Another lovely parcel of samples arrived this week at DW headquarters but it has taken me a few days to get round to opening them due to the fact that I have actually been off booze for 10 days! Yup, hard to believe isn’t it? Even harder when you consider I have hosted three tastings within that 10 day period. But I feel good for it and even starting to feel like a proper bike rider again when I get in the saddle. The dry patch has ended though as it is my birthday this weekend so it seems only right to begin it early with a whisky (or three).
So without further ado – I’m cracking on with theses three new single cask releases from Wemyss Malt.
First up is a 1998 single cask sample called “Lemon Sorbet”. I’ve always been a fan of Wemyss approach to just stating how it is. Refreshing, as I am sure this dram will be.
1998 Vintage 46% abv
314 bottles, Bottled 2012
Appearance: Very pale with light straw
Nose: Light citrus oil with a soft undertone of old paper, beeswax and butter. Lovely vanilla and floral notes of apple blossom. Edges of fresh balsa wood, grassy herbs and peanut shell keep the notes light yet complex.
Palate: Burst of zingy malt immediately followed by a curious roasted note akin to charred peanut. Warm crushed white pepper sprinkled over lemon meringue pie with a biscuit base. With water a more subtle vanilla and citrus element emerges and the balsa found on the nose becomes rich and buttery to the palate.
Finish: Lingering pepper, but in good harmony with the fruity elements. Still drifts of charred paper and a nutty tang.
1997 Vintage 46% abv
“Fresh Fruit Sorbet”
331 Bottles, Bottled 2012
Appearance: Light yellow gold with green straw
Nose: As the name suggests, an abundance of berry fruits jump out at you , cloaked in waxy vanilla as is typical of the distillery. Some polished cherry wood and chewed lollipop stick. It’s a complex nose that gives up Eton Mess or maybe Cranachan is more appropriate with an oily alcoholic element, but this latter part barely makes an appearance or spoil the party.
Palate: Warming and rich, the thickness is most apparent helping further amplify the waxy element found on the nose. Fruity it certainly is, but now we are heading into more orchard fruits than summer berry. Good spicy grip clings to the mouth as it introduces itself and the woody vanilla lends peasant structure to the lighter fruits.
Finish: Delicate once the spice subsides, with warm vanilla and conference pear dusted with cinnamon. I’m not even attempting to cut this back with water – it’s quite fine as it is.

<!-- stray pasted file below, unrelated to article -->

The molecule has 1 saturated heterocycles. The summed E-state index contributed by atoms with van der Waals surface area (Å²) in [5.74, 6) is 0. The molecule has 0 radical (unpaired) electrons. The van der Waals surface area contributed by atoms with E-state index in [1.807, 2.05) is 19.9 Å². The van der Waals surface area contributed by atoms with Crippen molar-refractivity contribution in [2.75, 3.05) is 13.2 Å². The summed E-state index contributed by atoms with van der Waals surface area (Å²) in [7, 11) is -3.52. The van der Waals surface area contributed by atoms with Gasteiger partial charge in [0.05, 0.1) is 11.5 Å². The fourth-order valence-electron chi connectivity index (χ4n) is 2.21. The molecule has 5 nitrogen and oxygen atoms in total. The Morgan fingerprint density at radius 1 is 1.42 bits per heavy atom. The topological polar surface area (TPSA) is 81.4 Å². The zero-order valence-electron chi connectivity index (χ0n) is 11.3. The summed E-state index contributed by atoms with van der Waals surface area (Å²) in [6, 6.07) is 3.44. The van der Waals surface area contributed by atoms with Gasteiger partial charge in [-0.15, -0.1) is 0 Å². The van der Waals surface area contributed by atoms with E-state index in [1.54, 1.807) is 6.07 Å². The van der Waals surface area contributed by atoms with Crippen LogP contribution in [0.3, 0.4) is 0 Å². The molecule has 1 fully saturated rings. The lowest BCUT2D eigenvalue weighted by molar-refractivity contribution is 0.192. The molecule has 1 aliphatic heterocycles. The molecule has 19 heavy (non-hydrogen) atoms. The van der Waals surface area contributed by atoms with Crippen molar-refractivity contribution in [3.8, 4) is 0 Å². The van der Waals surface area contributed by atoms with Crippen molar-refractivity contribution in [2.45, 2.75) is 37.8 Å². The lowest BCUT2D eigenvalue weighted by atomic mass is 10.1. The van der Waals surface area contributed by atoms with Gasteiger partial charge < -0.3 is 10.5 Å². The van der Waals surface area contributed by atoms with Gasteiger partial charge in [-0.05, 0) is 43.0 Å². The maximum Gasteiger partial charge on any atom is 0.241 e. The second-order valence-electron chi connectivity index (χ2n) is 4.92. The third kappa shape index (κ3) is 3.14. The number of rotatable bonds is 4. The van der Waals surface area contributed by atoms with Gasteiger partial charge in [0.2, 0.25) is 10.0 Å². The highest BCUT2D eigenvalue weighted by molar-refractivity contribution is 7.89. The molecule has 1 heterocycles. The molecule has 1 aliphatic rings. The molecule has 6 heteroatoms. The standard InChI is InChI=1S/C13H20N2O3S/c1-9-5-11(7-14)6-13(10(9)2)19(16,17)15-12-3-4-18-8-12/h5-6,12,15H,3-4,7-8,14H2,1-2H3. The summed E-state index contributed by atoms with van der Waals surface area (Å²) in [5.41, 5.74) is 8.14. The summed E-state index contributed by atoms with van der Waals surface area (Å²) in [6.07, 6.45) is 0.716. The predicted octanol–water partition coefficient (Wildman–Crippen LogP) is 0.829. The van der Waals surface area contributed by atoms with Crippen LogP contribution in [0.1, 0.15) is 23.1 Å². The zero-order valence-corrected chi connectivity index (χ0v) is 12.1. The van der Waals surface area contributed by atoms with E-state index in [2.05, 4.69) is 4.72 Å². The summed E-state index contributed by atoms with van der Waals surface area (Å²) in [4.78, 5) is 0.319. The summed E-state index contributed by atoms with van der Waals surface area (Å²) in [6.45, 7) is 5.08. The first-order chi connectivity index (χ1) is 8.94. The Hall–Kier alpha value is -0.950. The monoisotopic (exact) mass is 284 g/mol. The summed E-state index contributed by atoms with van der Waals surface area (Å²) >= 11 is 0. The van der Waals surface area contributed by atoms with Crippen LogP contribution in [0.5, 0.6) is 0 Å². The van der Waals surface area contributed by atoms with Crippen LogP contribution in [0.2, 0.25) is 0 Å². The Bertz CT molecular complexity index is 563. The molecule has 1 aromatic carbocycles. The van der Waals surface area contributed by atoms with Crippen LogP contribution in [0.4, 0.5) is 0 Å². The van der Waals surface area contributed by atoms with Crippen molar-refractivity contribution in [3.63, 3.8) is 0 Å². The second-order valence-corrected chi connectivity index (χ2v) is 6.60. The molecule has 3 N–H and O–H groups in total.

1991 Vintage 46% abv
Campbeltown (Glen Scotia)
833 bottles, bottled 2012
Appearance: Rose gold with light copper
Nose: Dark chocolate with honey and rich orchard fruit notes, well matured and integrated as to become a heady combination of deep fruit and spice notes. Incredibly, there is a top note of fresh strawberry and plum for a moment but the overriding elements are of quality tanned hide infused with Spanish orange oil and even some spicy tobacco.
Palate: Deep spices of mace and clove are pronounced at the beginning but they do give way to an easier plum note and rosewood oil. There is a lot going on here, herbal, almost lavender like with dried wood, spice and citrus both in dried and fresh form. Pot-pouri in a glass, the sweetness of the european sherry butt used is very apparent with a tiny drift of sulphur to the edges. With a splash of water the leather elements take over and are most apparent on the nose where as on the palate we see a softening of the more mineral elements and a return to the soft fleshed summer fruits.
Finish: This is certainly an adventure with a lot going on and it takes a while to really open up with its complex array of rich yet fresh elements.
Three new releases and all showing great character. I would say that of the three the ’97 “Fresh Fruit Sorbet” was more my style and would be something I will be seeking out. The ’98 “Lemon Sorbet” is the perfect summers afternoon dram, an accompaniment to any picnic in the park whilst I think the ’91 “Strawberry Ganache” might need a dark corner and a good book late at night before it could be fully appreciated.
These samples will be available to purchase very soon at Master of Malt so make sure you get your chops round them and make your own mind up.